Workouts In Water: Gain, No Sprain

Tear up a knee on the slopes? Or perhaps all that jogging has caught up with your ankles? Maybe you've just given birth and are looking for a way to ease back into aerobic exercise. Here's a prescription the doctor might order: water exercise. Working out in the shallow end of a pool offers benefits other forms of exercise can't. And with the first of the baby boomers now in their mid-40s, health experts see growing interest in exercise that's easier on the limbs.

Water exercise can be as simple as walking or jogging across a pool or as complicated as an hour of twists, kicks, and stretches. Either way, it can make for a strenuous cardiovascular workout without hurting muscles, ligaments, bones, or joints. And water can help heal injured joints by stimulating blood circulation.

If you're recuperating from cardiac surgery or have others reasons to worry about overwinding your ticker, taking to the water has another benefit: Because of water's cooling effect, you don't get overheated and can derive full aerobic benefits without making your heart pump faster to cool your body, according to Lynne Vaughan, director of health and fitness programs at YMCA of the USA, an umbrella group for some 2,000 YMCAs around the country.

DO-IT-YOURSELF. It's easy to get started in the water, but if you're out of shape, see a doctor first. Next, you can contact your local Y or parks and recreation department. In the Dallas suburb of Carrollton, Robert Reagan, assistant recreation manager, says 12 weeks of hour-long classes that meet three times a week cost $48. If you belong to a private health club, chances are it offers some form of water exercise. Atlanta's Peachtree Center Athletic Club conducts such classes four times a week.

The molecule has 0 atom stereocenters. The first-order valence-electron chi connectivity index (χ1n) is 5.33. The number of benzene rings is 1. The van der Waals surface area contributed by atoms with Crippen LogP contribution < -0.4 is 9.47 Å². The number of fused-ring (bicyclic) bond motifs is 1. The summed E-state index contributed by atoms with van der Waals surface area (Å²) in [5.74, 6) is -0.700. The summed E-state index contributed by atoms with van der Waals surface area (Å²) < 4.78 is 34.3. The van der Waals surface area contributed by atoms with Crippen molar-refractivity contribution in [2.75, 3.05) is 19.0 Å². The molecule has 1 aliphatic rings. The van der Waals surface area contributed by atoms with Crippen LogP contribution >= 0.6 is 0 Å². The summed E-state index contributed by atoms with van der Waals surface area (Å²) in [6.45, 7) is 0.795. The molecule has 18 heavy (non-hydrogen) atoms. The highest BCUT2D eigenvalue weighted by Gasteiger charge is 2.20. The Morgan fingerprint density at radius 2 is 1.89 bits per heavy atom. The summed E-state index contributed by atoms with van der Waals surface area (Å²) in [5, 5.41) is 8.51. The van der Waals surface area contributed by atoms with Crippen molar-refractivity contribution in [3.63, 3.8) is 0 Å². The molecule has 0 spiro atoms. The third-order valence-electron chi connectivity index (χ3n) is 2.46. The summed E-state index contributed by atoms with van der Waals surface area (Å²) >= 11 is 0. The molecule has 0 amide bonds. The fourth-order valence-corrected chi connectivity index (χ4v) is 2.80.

Or you can teach yourself. One way is to pick up The W. E. T. Workout ($12.95, Facts on File Publications, New York) by Jane Katz, a City University of New York physical-education professor and medal-winning swimmer. The illustrated paperback runs through the basic Water Exercise Techniques and describes a 12-week course to take a beginner through a 30-minute series of exercises.

Once you've covered the basics, you can vary your routine by picking up some gear--a kickboard, for example. To help build biceps and triceps, simply stand in the shallow end and use the kickboard to push water away from you. The effect, says Vaughan, is like doing push- ups. But you don't get your hands dirty.

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